On the Hilarious Insecurity of Hockey Fans
Over on the NHL side of the 'House, Eric McErlain did a little dance today because recent data has shown that attendance numbers for the NHL have surpassed those of the NBA. I have no interest in disputing this fact; the data seems to be accurate enough. But incredibly, Mr. McErlain jumps to the conclusion that the NBA's fan base is somehow disappearing, when even a half-hearted look at some data other than attendance figures would clearly show otherwise.
There's a very simple reason that attendance has declined in the NBA, and it has nothing to do with the sport's fans losing interest. It's because the NBA is available on a wide variety of television networks that people have actually heard of and have access to. The NBA is on ESPN Wednesdays and Fridays, TNT on Thursdays, and on ABC every Sunday beginning in January. Oh, and the late stages of the playoffs and Finals are also nationally televised on ABC. The NHL? They have that big network contract with ... Versus, which can be found on channel five-hundred-and-something on your local cable or satellite provider. Maybe.
A little deeper look into the television thing shows that when the NBA is on, people definitely are watching.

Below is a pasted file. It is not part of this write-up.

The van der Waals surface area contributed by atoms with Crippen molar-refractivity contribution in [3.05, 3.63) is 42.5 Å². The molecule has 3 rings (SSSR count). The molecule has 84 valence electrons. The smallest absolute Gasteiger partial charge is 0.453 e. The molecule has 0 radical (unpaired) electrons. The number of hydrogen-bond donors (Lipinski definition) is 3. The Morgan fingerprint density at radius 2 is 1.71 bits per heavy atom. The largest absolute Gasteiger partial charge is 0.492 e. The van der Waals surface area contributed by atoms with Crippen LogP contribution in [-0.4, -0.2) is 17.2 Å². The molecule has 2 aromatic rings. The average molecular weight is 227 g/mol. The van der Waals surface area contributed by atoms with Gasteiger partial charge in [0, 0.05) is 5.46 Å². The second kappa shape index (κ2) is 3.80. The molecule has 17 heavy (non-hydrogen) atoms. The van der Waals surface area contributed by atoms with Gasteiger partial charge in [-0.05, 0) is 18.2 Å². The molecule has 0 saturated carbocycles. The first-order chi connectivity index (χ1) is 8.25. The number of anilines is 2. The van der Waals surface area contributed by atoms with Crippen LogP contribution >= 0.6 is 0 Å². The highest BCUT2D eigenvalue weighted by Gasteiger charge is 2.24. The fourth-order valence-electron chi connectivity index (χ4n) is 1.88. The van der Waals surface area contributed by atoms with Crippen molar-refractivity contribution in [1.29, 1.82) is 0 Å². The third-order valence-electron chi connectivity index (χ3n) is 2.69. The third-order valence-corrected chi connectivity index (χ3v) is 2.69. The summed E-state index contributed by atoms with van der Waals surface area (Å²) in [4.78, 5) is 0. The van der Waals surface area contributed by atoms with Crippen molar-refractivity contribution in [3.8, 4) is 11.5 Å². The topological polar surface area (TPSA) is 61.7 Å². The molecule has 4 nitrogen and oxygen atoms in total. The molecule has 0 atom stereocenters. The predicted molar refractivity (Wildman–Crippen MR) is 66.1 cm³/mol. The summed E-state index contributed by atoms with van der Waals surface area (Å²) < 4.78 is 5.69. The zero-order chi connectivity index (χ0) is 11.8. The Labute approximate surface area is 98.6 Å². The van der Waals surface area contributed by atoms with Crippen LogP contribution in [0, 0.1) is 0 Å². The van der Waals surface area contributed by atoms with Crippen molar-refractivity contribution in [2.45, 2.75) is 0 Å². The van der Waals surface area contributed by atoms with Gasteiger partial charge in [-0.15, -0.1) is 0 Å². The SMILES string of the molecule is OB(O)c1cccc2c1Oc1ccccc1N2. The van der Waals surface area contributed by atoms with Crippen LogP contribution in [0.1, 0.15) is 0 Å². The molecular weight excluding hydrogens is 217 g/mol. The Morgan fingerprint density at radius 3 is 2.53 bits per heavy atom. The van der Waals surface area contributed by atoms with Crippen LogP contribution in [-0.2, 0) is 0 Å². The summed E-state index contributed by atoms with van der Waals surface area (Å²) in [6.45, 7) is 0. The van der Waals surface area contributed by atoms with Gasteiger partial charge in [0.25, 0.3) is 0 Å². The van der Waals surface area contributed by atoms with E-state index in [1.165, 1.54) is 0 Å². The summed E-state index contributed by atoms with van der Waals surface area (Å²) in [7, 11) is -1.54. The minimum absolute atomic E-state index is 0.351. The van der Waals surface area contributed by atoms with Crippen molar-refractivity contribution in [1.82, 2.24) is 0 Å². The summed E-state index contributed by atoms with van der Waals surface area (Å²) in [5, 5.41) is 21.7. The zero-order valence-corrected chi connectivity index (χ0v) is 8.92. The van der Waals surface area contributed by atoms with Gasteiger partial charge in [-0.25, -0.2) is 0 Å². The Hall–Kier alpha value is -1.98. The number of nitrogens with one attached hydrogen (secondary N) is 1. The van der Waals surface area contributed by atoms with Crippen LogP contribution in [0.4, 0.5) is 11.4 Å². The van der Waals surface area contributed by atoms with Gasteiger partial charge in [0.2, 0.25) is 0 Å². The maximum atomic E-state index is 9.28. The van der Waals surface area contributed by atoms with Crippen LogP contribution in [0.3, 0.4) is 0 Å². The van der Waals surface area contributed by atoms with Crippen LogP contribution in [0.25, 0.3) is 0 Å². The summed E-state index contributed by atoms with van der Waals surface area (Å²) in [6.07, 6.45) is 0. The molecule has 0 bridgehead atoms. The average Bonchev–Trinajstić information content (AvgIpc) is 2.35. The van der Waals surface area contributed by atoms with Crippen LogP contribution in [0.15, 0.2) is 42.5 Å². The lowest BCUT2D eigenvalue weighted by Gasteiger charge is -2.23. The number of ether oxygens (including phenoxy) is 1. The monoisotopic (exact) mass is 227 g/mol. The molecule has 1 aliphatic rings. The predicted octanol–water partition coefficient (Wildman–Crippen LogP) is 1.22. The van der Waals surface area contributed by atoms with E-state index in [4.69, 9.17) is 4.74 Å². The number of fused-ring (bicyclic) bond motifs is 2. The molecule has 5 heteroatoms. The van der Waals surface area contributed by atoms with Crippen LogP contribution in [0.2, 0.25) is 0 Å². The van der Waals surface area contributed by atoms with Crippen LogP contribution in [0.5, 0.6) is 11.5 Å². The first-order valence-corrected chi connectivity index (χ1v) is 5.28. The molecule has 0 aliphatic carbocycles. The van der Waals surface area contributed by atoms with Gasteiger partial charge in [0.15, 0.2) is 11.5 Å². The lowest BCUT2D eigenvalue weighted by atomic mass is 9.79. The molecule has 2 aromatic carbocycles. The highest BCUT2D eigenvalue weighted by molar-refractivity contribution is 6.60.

The 2008 Finals regularly allowed ABC to "win the night" in the ratings, with Game 3 registering a rating of 9.2. What happens when the NHL does get a shot to be televised on a major network? Not much. On New Year's Day, when nobody works and the NHL went to the (admittedly cool) gimmick of the outdoor game, it was shown live on NBC. In what was called a "ratings bonanza" for the sport, the game drew a whopping overnight number of ... 2.6.
The bottom line is this: gloating about attendance numbers in your favorite sport surpassing one that you aren't that into just shows how insecure hockey fans truly are. Seriously. You're beating your chests about something that isn't even close to a true indicator of a sport's popularity, in the hopes that someone, anyone will notice. The reality is that millions more people care about the NBA than the NHL. If television ratings don't do it for you, how about franchise values? I've maintained for a long time that there aren't that many hockey fans around; it's just that the ones that do exist all go to the games.
Based on the lack of availability of the sport on television, that's completely understandable.